A single muscle has to perform different functions, some more dynamic, which require speed and strength, and some more static, which require endurance. A single skeletal muscle contains different fibers for different speeds of contraction and different amounts of strength: slow-twitch (type I) fibers and fast-twitch (type II) fibers. Slow-twitch fibers take approximately 110 milliseconds to reach peak tension when stimulated. Fast-twitch fibers can reach peak tension in about 50 milliseconds.
Although only one form of type I fiber has been identified, type II fibers can be further classified into two major forms: fast-twitch type a (type IIa) and fast-twitch type x (type IIx). A third subtype of fast-twitch fibers has also been identified as type IIc.
The difference between types IIa, IIx, and IIc is not fully understood. Type I fibers are more frequently recruited than type IIa and type IIx fibers, and type IIc are the least often used. Most muscles are composed of approximately 50% type I fibers and 25% type IIa fibers. The remaining 25% are mostly type IIx; type IIc fibers make up only 1% to 3%. Current knowledge about type IIc fibers is very limited. The exact percentage of each of these fiber types varies greatly between muscles and also between individuals, especially among athletes in different sports. Table 5-1 is based on the current knowledge of these fibers.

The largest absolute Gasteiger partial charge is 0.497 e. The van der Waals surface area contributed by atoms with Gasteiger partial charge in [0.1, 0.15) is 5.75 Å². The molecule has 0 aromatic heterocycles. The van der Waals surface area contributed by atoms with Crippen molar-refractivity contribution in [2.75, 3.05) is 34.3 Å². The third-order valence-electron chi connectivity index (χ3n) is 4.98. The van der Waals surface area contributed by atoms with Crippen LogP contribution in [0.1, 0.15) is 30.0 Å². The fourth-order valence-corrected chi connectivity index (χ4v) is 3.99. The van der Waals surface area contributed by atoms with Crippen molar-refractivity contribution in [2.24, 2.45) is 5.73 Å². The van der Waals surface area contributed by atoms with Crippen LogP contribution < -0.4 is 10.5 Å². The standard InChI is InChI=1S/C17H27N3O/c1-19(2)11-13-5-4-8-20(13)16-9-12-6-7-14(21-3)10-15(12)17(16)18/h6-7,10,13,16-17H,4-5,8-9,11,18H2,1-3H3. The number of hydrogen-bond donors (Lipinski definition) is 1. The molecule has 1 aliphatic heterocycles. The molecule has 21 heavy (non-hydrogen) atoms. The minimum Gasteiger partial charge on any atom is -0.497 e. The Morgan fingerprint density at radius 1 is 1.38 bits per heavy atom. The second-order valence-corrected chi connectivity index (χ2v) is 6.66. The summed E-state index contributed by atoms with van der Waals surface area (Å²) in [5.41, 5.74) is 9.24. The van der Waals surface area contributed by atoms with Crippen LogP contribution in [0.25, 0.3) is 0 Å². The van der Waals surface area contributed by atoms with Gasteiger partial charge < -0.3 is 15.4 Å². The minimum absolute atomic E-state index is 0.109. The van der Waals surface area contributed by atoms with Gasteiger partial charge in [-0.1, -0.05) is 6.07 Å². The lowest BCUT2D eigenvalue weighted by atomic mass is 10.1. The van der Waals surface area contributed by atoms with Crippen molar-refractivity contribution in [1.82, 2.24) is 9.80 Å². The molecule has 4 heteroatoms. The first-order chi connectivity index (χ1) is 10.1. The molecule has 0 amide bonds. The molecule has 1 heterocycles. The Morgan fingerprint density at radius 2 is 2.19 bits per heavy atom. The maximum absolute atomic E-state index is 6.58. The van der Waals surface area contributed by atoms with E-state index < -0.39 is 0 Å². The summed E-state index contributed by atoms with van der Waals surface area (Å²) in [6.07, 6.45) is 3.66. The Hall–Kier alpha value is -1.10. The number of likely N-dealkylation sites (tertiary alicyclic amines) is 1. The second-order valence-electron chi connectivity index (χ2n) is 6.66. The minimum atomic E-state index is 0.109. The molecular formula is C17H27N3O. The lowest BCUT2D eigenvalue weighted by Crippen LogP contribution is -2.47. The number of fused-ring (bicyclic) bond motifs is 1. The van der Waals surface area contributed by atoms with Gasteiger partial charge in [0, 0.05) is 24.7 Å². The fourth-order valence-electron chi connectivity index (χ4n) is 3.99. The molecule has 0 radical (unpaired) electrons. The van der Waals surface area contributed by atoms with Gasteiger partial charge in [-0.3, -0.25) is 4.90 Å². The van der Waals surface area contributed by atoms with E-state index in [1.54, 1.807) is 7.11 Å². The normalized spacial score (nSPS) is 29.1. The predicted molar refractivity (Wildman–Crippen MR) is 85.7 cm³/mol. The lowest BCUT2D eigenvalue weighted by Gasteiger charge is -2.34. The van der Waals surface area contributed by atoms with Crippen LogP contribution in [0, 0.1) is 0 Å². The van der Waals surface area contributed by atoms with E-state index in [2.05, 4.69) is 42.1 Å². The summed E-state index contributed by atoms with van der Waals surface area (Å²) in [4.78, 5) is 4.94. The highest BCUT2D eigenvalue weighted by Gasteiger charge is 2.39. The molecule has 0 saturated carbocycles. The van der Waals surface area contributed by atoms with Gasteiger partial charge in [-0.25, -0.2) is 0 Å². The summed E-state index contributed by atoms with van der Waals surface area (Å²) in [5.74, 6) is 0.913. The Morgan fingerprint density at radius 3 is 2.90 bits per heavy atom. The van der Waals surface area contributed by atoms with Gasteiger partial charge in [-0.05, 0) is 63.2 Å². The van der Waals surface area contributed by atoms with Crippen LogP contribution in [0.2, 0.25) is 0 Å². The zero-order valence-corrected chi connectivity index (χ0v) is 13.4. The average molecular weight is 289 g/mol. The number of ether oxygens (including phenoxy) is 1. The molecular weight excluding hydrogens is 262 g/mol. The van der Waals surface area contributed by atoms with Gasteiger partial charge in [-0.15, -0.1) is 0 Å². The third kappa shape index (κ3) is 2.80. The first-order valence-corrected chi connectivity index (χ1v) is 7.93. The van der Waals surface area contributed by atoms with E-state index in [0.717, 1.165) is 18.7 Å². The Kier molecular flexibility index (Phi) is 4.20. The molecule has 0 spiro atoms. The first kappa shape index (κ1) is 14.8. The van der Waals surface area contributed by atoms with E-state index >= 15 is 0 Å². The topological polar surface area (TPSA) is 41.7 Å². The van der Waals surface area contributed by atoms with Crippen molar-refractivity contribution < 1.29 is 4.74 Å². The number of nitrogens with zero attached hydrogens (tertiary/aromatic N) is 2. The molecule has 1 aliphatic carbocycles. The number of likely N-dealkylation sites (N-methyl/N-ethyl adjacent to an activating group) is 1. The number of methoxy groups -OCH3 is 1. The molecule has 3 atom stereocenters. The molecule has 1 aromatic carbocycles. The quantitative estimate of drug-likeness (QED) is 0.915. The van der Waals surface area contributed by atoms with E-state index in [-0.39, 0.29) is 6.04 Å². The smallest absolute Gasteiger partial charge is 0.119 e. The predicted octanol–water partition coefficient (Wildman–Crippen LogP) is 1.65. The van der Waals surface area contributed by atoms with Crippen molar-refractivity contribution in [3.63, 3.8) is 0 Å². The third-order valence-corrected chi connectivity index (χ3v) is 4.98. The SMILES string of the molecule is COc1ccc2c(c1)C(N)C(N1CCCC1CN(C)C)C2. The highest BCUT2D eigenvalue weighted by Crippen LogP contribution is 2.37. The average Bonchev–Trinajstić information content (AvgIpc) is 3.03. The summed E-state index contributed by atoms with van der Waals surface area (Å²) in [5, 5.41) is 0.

As mentioned earlier, the percentages of type I and type II fibers are not the same in all the muscles of the body. The arm and leg muscles usually have similar compositions of fiber types. People with a predominance of type I fibers in their leg muscles probably have a high percentage of type I fibers in their arm muscles as well. A similar relationship exists for type II fibers. The soleus muscle is the exception: It is composed of a very high percentage of type I fibers in everyone.
Different sporting or other activities require different muscular functions, which make use of different ratios of type I and type II fibers.
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This ebook provides an introductory explanation of the workings of the human body, with an effort to draw connections between the body systems and explain their interdependencies. A framework for the book is homeostasis and how the body maintains balance within each system. This is intended as a first introduction to physiology for a college-level course.